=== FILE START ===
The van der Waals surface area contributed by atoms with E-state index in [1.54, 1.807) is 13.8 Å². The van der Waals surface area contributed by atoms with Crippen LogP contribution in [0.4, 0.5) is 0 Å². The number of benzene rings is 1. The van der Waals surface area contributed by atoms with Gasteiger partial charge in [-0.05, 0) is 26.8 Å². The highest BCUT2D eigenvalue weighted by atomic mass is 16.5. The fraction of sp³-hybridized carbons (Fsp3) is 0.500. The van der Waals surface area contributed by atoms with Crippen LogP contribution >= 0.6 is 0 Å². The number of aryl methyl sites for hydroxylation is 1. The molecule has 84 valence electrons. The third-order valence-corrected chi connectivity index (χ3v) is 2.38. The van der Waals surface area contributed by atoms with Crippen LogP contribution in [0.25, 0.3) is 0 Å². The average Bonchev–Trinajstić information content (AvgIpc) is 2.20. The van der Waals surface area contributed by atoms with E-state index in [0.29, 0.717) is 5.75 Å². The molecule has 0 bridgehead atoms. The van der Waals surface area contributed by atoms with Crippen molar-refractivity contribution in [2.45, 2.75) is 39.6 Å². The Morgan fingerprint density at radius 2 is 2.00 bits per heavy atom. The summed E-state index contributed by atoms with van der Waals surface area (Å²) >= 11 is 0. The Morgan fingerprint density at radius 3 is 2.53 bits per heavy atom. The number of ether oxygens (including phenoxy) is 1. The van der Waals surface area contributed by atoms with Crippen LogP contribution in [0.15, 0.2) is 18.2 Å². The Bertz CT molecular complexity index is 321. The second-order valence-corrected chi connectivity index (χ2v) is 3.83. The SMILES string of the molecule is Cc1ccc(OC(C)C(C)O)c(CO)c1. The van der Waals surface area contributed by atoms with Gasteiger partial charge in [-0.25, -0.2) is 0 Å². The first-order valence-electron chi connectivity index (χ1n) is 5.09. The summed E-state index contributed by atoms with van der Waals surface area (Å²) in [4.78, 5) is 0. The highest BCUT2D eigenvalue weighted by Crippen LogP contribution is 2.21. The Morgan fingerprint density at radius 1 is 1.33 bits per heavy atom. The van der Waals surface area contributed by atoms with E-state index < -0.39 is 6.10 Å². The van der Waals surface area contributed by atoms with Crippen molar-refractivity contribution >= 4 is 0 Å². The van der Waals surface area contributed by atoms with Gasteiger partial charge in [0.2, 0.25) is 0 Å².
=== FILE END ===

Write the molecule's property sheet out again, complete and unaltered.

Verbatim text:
The van der Waals surface area contributed by atoms with E-state index in [1.54, 1.807) is 13.8 Å². The van der Waals surface area contributed by atoms with Crippen LogP contribution in [0.4, 0.5) is 0 Å². The number of benzene rings is 1. The van der Waals surface area contributed by atoms with Gasteiger partial charge in [-0.05, 0) is 26.8 Å². The highest BCUT2D eigenvalue weighted by atomic mass is 16.5. The fraction of sp³-hybridized carbons (Fsp3) is 0.500. The van der Waals surface area contributed by atoms with Crippen LogP contribution >= 0.6 is 0 Å². The number of aryl methyl sites for hydroxylation is 1. The molecule has 84 valence electrons. The third-order valence-corrected chi connectivity index (χ3v) is 2.38. The van der Waals surface area contributed by atoms with Crippen LogP contribution in [0.25, 0.3) is 0 Å². The average Bonchev–Trinajstić information content (AvgIpc) is 2.20. The van der Waals surface area contributed by atoms with E-state index in [0.29, 0.717) is 5.75 Å². The molecule has 0 bridgehead atoms. The van der Waals surface area contributed by atoms with Crippen molar-refractivity contribution in [2.45, 2.75) is 39.6 Å². The Morgan fingerprint density at radius 2 is 2.00 bits per heavy atom. The summed E-state index contributed by atoms with van der Waals surface area (Å²) >= 11 is 0. The Morgan fingerprint density at radius 3 is 2.53 bits per heavy atom. The number of ether oxygens (including phenoxy) is 1. The van der Waals surface area contributed by atoms with Crippen LogP contribution in [0.15, 0.2) is 18.2 Å². The Bertz CT molecular complexity index is 321. The second-order valence-corrected chi connectivity index (χ2v) is 3.83. The SMILES string of the molecule is Cc1ccc(OC(C)C(C)O)c(CO)c1. The van der Waals surface area contributed by atoms with Gasteiger partial charge in [-0.25, -0.2) is 0 Å². The first-order valence-electron chi connectivity index (χ1n) is 5.09. The summed E-state index contributed by atoms with van der Waals surface area (Å²) in [4.78, 5) is 0. The highest BCUT2D eigenvalue weighted by Crippen LogP contribution is 2.21. The Morgan fingerprint density at radius 1 is 1.33 bits per heavy atom. The van der Waals surface area contributed by atoms with E-state index < -0.39 is 6.10 Å². The van der Waals surface area contributed by atoms with Crippen molar-refractivity contribution >= 4 is 0 Å². The van der Waals surface area contributed by atoms with Gasteiger partial charge in [0.2, 0.25) is 0 Å².